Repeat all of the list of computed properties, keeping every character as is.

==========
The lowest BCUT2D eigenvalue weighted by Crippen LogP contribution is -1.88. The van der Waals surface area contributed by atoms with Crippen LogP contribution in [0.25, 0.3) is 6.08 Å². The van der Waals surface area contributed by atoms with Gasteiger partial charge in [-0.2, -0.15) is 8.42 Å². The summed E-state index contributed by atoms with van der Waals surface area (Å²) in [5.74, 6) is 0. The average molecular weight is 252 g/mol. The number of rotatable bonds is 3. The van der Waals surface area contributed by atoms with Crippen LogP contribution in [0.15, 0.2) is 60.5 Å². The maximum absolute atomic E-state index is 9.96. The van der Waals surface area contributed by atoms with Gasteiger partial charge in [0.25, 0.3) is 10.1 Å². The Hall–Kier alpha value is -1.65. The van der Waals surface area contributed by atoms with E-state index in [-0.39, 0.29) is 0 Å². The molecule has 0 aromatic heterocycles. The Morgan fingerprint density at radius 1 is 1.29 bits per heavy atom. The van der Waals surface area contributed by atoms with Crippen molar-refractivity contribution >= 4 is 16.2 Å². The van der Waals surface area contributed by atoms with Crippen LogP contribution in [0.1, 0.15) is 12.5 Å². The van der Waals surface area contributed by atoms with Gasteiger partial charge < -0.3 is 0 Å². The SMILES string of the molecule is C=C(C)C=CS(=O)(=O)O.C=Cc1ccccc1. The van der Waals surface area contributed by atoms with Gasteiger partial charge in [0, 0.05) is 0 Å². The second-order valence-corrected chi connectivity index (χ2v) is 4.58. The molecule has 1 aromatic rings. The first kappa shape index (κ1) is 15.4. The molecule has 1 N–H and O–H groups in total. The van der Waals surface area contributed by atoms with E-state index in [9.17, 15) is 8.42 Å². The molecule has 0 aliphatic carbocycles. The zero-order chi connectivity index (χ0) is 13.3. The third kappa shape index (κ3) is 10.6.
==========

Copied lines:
The lowest BCUT2D eigenvalue weighted by Crippen LogP contribution is -1.88. The van der Waals surface area contributed by atoms with Crippen LogP contribution in [0.25, 0.3) is 6.08 Å². The van der Waals surface area contributed by atoms with Gasteiger partial charge in [-0.2, -0.15) is 8.42 Å². The summed E-state index contributed by atoms with van der Waals surface area (Å²) in [5.74, 6) is 0. The average molecular weight is 252 g/mol. The number of rotatable bonds is 3. The van der Waals surface area contributed by atoms with Crippen LogP contribution in [0.15, 0.2) is 60.5 Å². The maximum absolute atomic E-state index is 9.96. The van der Waals surface area contributed by atoms with Gasteiger partial charge in [0.25, 0.3) is 10.1 Å². The Hall–Kier alpha value is -1.65. The van der Waals surface area contributed by atoms with E-state index in [-0.39, 0.29) is 0 Å². The molecule has 0 aromatic heterocycles. The Morgan fingerprint density at radius 1 is 1.29 bits per heavy atom. The van der Waals surface area contributed by atoms with Crippen molar-refractivity contribution >= 4 is 16.2 Å². The van der Waals surface area contributed by atoms with Crippen LogP contribution in [0.1, 0.15) is 12.5 Å². The van der Waals surface area contributed by atoms with Gasteiger partial charge < -0.3 is 0 Å². The SMILES string of the molecule is C=C(C)C=CS(=O)(=O)O.C=Cc1ccccc1. The van der Waals surface area contributed by atoms with Gasteiger partial charge in [0, 0.05) is 0 Å². The second-order valence-corrected chi connectivity index (χ2v) is 4.58. The molecule has 1 aromatic rings. The first kappa shape index (κ1) is 15.4. The molecule has 1 N–H and O–H groups in total. The van der Waals surface area contributed by atoms with E-state index in [9.17, 15) is 8.42 Å². The molecule has 0 aliphatic carbocycles. The zero-order chi connectivity index (χ0) is 13.3. The third kappa shape index (κ3) is 10.6.